Decision makers find it difficult to compare and select similar systematic reviews based on quality, methods and results: a cross-sectional survey

Date & Time
Wednesday, September 6, 2023, 12:30 PM - 2:00 PM
Location Name
Session Type
Understanding and using evidence
Lunny C1, Whitelaw S2, Chi Y3, Zhang JH4, Ferri N5, Kanji S6, Pieper D7, Shea B6, Dourka J1, Veroniki A1, Ardern C4, Pham B8, Reid E9, Bagheri E10, Tricco A11
1Knowledge Translation Program, St Michael's Hospital, Unity Health Toronto, Canada
2McGill University, Canada
3Beijing Yealth Technology, China
4University of British Columbia, Canada
5University of Bologna, Italy
6Ottawa Health Research Institute, Canada
7Brandenburg Medical School, Germany
8Knowledge Translation Program, Li Ka Shing Knowledge Institute, St. Michael’s Hospital, Unity Health Toronto, Canada
9Nova Scotia Health, Canada
10Ryerson University, Canada
11Dalla Lana School of Public Health, University of Toronto, Canada

Background: Systematic reviews (SRs) are being published at an accelerated rate. Decision-makers are often faced with the challenge of comparing and choosing between multiple SRs on the same topic.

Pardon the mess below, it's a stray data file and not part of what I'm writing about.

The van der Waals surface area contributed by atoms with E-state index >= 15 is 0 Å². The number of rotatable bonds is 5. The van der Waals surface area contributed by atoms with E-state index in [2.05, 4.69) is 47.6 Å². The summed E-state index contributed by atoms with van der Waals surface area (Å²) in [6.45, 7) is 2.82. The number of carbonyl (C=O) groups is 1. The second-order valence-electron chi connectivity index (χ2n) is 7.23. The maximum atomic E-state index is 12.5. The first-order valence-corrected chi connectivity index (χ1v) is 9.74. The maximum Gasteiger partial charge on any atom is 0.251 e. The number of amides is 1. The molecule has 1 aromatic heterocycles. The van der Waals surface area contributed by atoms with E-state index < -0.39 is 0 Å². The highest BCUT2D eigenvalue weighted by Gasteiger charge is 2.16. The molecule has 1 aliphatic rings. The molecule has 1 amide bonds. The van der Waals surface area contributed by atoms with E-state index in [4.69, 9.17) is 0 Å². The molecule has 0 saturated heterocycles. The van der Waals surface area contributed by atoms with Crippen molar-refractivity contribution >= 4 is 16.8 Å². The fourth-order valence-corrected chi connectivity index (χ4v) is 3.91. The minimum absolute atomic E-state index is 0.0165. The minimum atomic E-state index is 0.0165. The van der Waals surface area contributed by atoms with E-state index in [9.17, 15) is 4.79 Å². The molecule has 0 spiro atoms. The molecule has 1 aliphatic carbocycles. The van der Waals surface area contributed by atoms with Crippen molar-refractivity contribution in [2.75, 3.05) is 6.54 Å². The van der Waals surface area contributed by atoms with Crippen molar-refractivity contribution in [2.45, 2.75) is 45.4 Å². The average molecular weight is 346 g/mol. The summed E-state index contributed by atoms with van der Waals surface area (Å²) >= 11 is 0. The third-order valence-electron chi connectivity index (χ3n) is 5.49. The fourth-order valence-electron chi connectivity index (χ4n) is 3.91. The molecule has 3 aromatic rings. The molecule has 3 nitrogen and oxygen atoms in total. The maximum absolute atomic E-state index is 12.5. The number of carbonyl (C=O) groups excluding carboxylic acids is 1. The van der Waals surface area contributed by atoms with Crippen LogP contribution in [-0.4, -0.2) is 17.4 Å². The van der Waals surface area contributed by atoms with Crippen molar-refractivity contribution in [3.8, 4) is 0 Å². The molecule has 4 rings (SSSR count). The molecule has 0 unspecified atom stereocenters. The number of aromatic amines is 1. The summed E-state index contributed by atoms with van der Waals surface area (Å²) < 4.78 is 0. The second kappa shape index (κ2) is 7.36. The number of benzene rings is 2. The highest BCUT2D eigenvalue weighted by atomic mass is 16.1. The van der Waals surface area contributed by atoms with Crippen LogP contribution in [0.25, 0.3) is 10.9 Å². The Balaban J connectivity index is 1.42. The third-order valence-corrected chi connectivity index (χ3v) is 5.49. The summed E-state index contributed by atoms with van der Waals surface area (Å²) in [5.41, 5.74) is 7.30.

Objectives: We surveyed individuals in the healthcare field to understand what criteria they use to compare and select one or more SRs from multiple on the same topic.
Methods: We developed a survey with 21 open and closed questions. We disseminated it through social media and professional networks.
Results: Of the 684 respondents, 25% were health practitioners, 9% were policymakers, 39% were researchers, and 13% were students. Policymakers, practitioners, and researchers frequently sought out SRs (98.1%) as a source of evidence to inform decision-making. They frequently (97.7%) found more than one SR on a given topic of interest to them. Half (50%) struggled to choose the most valid and trustworthy SR amongst multiple. These difficulties related to lack of time (55.2%), insufficient skills/experience in quality appraisal (27.7%), and difficulty comparing different SRs (54.3%). Respondents compared SRs based on the following: relevance to their question of interest, its methodological quality, and recency of SR search date.
Conclusions: The exponential growth in the number of SRs leads to duplication of research on similar questions and compounds the problem of identifying which evidence is of the highest quality for decision-makers. Failure to critically appraise and choose the highest quality SRs means that practice and policy decisions may not reflect the best evidence, the implementation of better intervention strategies is delayed, and patients may unduly suffer. Patient, public, and/or healthcare consumer involvement: Patients participated in and responded to the survey.